Branding is a long term investment. Yes, it’s unlikely you will get the results you want in a short term. However, it’s not an excuse why you cannot start doing it now. Branding is about building trust. I ask my team all the time – why should customers care about us? If we disappear, would they miss us? They are simple questions but hard to answer.
Do you think SEO (Search Engine Optimisation) is important? I kind of do. At the end of the day, a lot of people use Google to search for things they want to buy, information they want to learn. It’s a part of our online marketing routine. We have to include an SEO plan in all of our websites. I am not sure why but my perspective about SEO has changed.
It started when I read a few blog posts that our SEO agency prepared for our new website. It did help our ranking with certain keywords. It did the job for us. However, I didn’t see the value of those blog posts to customers. Later on, I found a quote from one of the books I read. She said that – don’t write for the bot, write for humans. And, that changed my perspective. When you write for the SEO purpose, you create a framework in your head the keywords you have to include. It’s not natural.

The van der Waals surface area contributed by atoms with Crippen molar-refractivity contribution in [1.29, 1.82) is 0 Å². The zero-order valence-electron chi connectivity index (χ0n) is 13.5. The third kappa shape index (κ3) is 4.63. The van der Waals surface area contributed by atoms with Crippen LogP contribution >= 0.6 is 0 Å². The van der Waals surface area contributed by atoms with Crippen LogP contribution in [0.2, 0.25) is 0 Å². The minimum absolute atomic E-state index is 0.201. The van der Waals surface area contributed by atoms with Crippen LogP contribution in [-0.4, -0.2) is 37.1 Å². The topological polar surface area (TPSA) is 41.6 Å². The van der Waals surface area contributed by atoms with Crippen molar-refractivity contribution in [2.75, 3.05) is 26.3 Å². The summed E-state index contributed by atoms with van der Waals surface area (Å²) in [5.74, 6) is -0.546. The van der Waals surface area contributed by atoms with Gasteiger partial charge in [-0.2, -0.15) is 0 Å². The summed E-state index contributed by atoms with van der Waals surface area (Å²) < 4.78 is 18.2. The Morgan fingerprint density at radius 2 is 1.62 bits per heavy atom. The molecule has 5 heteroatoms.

Instead, you should think about your customer’s pain points and have those in your writing framework. Your content would add more value to customer’s life. Your solution would reach customers more directly and eventually it will help you with a good SEO ranking.
Do you think you are a good leader? What a good leader look like to you? I may have share this quote with you in the past – “Leadership is about making others better as a result of your presence and making sure that impact lasts in your absence”. That is a very good quote. I like it very much. How can we do that?